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Marko Fushier walked down the colonnade between Harvard’s historic ivy covered buildings. He was scheduled to teach an economics class at 9:30, but this tall slender, curly haired professor was not hurried. He wore tight blue jeans, a white shirt with a blue sport coat and strolled along enjoying the spring sunshine while thinking of his life. He had accomplished his dream of a Doctorate in Economics, specifically Input/Output theory. He had recently received tenure. As a permanent Harvard Economics professor, he was very pleased and proud. He knew his parents would want to know right away.
Today he was enjoying the new leaves on the old elm trees and the birds out there singing to each other. He said to himself, “This will be a spectacular year.”
As he approached the Student Union Newsstand his eyes suddenly riveted to the headlines “TERRORISTS KIDNAP U.S. AMBASSADOR AND OTHERS.” He thought his heart would stop.
As he stood riveted to the spot Marko grabbed the paper, threw down money on the counter and started reading the article while he walked:
During a reception in Argentina, Supremenistas stormed into the American Embassy. The U.S. Ambassador, the German Ambassador and the Secretariat de Estada De Paraguay were forced to leave with ten armed men and additional guards at the doors. The U.S. Ambassador's wife ran through the terrorists to her husband’s side, demanding they allow her to go instead, she said, “My husband is ill. He will not live through the night without his medicine. Please, I will go.”
With tears running down his cheeks, Marko read to the end of the article skimming over reactions from German and Paraguayan Embassies and the impact these terrorists’ acts made on the world at large.
The people these newspapers talked about so carelessly were his mother and father. His beautiful mother who was so calm and understanding, so devoted to his dynamic father, who’s high blood pressure kept him from doing many activities.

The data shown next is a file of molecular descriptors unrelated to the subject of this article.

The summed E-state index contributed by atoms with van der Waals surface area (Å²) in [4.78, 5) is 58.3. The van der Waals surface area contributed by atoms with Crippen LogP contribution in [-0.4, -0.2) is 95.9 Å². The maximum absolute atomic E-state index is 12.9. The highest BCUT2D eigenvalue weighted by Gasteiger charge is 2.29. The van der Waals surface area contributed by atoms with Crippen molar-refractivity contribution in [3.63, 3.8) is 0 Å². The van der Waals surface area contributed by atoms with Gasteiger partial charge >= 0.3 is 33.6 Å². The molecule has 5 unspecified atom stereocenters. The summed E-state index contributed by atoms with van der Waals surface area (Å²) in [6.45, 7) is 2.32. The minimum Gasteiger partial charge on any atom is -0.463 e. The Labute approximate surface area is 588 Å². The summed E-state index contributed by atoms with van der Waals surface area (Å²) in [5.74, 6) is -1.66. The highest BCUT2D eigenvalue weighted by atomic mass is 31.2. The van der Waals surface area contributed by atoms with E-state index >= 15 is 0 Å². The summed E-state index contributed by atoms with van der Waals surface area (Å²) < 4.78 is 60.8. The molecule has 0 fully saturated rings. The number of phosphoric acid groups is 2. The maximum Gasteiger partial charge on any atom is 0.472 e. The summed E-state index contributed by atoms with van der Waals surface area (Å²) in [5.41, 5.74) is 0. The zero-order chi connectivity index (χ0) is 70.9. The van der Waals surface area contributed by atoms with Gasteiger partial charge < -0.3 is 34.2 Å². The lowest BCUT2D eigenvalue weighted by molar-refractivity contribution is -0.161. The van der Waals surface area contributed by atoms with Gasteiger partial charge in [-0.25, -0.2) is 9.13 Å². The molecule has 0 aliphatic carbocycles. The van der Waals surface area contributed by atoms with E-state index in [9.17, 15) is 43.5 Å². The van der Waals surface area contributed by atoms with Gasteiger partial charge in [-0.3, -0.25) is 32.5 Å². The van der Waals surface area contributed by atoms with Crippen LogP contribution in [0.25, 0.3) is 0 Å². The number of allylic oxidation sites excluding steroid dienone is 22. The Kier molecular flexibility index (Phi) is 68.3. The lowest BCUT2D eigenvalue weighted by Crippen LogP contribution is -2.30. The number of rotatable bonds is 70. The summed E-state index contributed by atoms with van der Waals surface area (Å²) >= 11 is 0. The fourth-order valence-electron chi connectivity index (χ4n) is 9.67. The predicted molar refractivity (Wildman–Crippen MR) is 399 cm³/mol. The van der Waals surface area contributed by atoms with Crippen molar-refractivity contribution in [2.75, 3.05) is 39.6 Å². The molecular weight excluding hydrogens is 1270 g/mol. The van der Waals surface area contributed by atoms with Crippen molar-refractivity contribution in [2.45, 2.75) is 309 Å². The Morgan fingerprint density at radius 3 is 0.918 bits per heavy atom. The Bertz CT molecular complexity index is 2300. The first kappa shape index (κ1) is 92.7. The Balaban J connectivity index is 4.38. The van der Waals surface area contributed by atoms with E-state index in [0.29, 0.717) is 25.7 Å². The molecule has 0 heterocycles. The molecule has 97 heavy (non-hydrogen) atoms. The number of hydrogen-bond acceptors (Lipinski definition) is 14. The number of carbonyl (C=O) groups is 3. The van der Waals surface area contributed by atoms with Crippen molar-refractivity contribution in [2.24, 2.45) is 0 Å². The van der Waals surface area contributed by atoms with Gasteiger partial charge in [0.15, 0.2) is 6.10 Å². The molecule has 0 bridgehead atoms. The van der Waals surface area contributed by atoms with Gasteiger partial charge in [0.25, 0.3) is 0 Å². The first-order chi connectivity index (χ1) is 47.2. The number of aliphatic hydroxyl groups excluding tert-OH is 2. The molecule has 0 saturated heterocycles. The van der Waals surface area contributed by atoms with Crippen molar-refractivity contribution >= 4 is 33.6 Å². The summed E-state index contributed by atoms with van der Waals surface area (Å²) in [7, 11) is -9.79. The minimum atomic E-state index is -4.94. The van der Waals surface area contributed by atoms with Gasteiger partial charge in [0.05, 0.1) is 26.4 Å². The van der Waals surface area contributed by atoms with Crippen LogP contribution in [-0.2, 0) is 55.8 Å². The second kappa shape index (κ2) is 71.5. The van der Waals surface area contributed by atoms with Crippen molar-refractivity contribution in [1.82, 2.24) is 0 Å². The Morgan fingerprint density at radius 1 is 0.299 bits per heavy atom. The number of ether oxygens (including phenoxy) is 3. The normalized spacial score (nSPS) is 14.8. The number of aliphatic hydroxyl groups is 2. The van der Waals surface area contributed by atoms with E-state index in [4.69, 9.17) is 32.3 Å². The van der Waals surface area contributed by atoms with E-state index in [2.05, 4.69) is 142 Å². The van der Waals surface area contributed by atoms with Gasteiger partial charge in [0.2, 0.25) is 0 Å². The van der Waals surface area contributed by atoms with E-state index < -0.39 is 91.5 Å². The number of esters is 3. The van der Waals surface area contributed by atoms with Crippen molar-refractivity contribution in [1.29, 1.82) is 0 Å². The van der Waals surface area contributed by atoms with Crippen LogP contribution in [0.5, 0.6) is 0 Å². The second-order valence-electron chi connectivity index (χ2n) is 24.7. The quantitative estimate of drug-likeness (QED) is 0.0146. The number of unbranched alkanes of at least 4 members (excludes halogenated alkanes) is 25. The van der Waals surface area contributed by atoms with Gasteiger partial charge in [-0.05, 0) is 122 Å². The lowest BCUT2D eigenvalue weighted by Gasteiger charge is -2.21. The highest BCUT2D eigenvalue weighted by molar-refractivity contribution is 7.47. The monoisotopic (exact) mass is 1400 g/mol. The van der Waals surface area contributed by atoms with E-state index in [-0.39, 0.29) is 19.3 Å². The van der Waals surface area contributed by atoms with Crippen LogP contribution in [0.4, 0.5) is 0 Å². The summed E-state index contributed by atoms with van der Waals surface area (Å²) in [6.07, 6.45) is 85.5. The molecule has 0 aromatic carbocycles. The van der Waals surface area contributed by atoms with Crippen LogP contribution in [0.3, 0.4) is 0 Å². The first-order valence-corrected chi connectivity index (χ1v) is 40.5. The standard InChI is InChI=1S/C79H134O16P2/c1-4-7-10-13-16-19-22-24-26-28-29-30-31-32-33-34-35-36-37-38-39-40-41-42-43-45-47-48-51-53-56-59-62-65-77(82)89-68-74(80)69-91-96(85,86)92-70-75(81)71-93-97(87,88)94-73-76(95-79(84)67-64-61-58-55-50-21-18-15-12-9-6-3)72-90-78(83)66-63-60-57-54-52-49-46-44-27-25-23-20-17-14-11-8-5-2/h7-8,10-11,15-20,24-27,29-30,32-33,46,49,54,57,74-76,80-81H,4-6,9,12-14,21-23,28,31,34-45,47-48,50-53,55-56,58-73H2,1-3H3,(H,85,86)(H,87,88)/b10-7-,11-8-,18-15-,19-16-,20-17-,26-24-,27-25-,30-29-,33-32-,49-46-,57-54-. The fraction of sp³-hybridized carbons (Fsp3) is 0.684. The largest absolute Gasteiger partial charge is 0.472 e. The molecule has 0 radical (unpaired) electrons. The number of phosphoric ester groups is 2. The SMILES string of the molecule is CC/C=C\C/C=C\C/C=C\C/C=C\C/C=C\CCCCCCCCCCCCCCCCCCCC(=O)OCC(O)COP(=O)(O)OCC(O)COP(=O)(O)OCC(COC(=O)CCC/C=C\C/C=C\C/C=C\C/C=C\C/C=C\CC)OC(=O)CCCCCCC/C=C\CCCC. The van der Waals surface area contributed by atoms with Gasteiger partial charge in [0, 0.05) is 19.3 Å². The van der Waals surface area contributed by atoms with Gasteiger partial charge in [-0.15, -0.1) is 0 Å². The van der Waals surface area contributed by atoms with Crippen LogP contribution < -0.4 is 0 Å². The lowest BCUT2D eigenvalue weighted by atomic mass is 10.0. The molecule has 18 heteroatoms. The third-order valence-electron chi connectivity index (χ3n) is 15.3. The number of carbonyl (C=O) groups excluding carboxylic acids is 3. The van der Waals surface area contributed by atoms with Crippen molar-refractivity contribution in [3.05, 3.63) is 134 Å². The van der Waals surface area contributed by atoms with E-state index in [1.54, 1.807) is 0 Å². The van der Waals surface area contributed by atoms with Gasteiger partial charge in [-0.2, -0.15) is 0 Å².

The guerrillas had escorted her upstairs. While she collected her husband’s medicine she snatched up some clothes jamming everything into a gym bag. When they came back to the main ballroom, she grabbed her husband’s arm and wouldn’t let go. The Supremenistas didn’t have time to argue and took her with the Ambassador. Marko shook his head and thought, “That’s just like her.”
She loved her tall, handsome Frenchman with all her heart. He was so attentive and ultra-romantic, always telling her how beautiful she looked even though they were in their nineties now. His mother and father had been in their late forties when Marko was born. He thought all parents were gray haired, not that his mother ever had gray hair. Her hair was bright red always. She said, “That’s the color I was born with and that’s the color I will die with, Irish red.”
His father would hug her and laugh when she said that. Marko still didn’t know why they thought it was funny. He assumed it was one of those lover expectations fulfilled. They always told him, “We’ve had a good life. We’ve been blessed with a son we never thought would happen and a life of living all over the world. We’ve experienced ten different nations working as ambassador.”
Marko was raised as an ‘embassy brat.’ He went to elementary school in France, and Japan. Later he schooled in Turkey, Spain and Italy. When it came time for college he wanted to attend one school the whole time without moving and always being known as the new kid. His grandmother, Maggie Scot, lived in San Francisco so he went to Berkeley to be near her. She was going on one-hundred at that time, spoke with an Irish brogue, said funny Irish things Marko’s understanding not grasping the full meaning. She never told him exactly how old she was. He was always glad he had time with her before she passed away. After he graduated Berkeley, he enrolled at UCLA and still went up to visit her on weekends, but she told him one day, “I won’t be here much longer. You are well on your way now, Sonny. I have other things to do so don’t grieve for me when I’m gone. I want a big Irish wake, a celebration.”
Within two weeks she passed away. She always called him ‘Sonny’ and loved him more than he could ever return. He never understood the strange look she gave him when they met after some time had passed. He thought all grandmothers did that. She left him saddened by his loss. Now he was losing his mother and father also. He wouldn’t let that happen without a fight.
He started walking. In a daze, he deliberated the possibilities, thinking, “What can I do?”